Quadruple Chocolate Loaf Cake
- 1 2/3 cups all-purpose flour
- 1/2 teaspoon baking soda
- 1/2 cup cocoa
- 1 1/3 cups sugar
- 1 1/2 sticks soft unsalted butter
- 2 eggs
- 1 tablespoon good-quality vanilla extract
- 1/3 cup sour cream
- 1/2 cup boiling water
- 1 cup semisweet chocolate chips or morsels
- 1 teaspoon cocoa
- 1/2 cup water
- 1/2 cup sugar
- 1 -ounce dark chocolate (from a thick bar if possible), cut into splinters of varying thickness, for garnish
- Special equipment: 2-pound loaf tin (approximately 9 1/2 by 4 1/2 by 3 inches deep), lined with greased foil, pressed into the corners and with some overhang at the top. Alternatively, substitute a silicon loaf tin, no foil lining necessary.
Take whatever you need out of the refrigerator so that all ingredients can come room temperature.
Preheat the oven to 325 degrees F, putting in a baking sheet as you do so.
Put the flour, baking soda, cocoa, sugar, butter, eggs, vanilla, and sour cream into the processor and blitz until a smooth, satiny brown batter. Scrape down with a rubber spatula and process again while pouring the boiling water down the funnel. Switch it off, then remove the lid and the well-scraped double-bladed knife and, still using your rubber spatula, stir in the chocolate chips or morsels.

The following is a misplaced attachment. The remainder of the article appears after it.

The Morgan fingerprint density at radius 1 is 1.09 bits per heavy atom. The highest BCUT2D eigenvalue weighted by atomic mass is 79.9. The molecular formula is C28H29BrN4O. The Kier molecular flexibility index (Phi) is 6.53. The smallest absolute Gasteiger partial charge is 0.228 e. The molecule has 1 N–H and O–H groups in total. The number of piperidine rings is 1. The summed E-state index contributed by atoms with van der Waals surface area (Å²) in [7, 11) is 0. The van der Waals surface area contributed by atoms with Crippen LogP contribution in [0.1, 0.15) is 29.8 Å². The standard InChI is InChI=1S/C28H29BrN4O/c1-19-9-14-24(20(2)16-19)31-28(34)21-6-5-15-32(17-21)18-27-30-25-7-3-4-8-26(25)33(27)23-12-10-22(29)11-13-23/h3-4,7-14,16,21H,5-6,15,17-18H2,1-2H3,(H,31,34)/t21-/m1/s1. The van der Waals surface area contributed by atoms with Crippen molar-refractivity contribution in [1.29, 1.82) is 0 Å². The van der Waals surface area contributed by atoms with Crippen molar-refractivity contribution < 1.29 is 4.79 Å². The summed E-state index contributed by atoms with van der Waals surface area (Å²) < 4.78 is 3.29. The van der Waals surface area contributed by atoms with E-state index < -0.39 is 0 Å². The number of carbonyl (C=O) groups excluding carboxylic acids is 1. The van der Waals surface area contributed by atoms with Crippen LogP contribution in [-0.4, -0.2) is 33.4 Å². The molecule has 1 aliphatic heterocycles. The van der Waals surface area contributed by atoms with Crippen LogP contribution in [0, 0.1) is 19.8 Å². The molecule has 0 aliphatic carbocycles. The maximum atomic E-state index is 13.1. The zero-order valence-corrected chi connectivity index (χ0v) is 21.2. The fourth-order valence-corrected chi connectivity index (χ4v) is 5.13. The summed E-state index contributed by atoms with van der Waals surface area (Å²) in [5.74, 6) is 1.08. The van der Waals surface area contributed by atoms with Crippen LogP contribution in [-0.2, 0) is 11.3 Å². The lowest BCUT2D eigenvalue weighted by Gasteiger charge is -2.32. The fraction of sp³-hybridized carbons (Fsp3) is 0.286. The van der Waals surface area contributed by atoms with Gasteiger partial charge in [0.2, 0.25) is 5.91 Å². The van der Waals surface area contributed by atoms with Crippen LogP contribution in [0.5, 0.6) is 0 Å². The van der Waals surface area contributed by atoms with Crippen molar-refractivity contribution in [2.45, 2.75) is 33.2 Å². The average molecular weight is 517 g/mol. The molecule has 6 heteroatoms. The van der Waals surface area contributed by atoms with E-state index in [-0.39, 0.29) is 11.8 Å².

Scrape and pour the batter into the prepared loaf tin and put into the oven, cooking for about 1 hour. When ready, the loaf will be risen and split down the middle and a cake-tester will pretty well come out clean.
Not long before the cake is due out of the oven (when it has had about 45 to 50 minutes), put the syrup ingredients of cocoa, water and sugar into a small saucepan and boil for about 5 minutes, to give a thick syrup.
Take the cake out of the oven and sit it on a cooling rack, still in the tin, and pierce here and there with a cake tester. Pour the syrup over the cake.
Let the cake become completely cold and then slip out of its tin, removing the foil as you do so. Sit on an oblong or other plate. Sprinkle the chocolate splinters over the top of the sticky surface of the cake
Recipe courtesy of Nigella Lawson
(Copyright 2004, Feast, Hyperion, All Rights Reserved)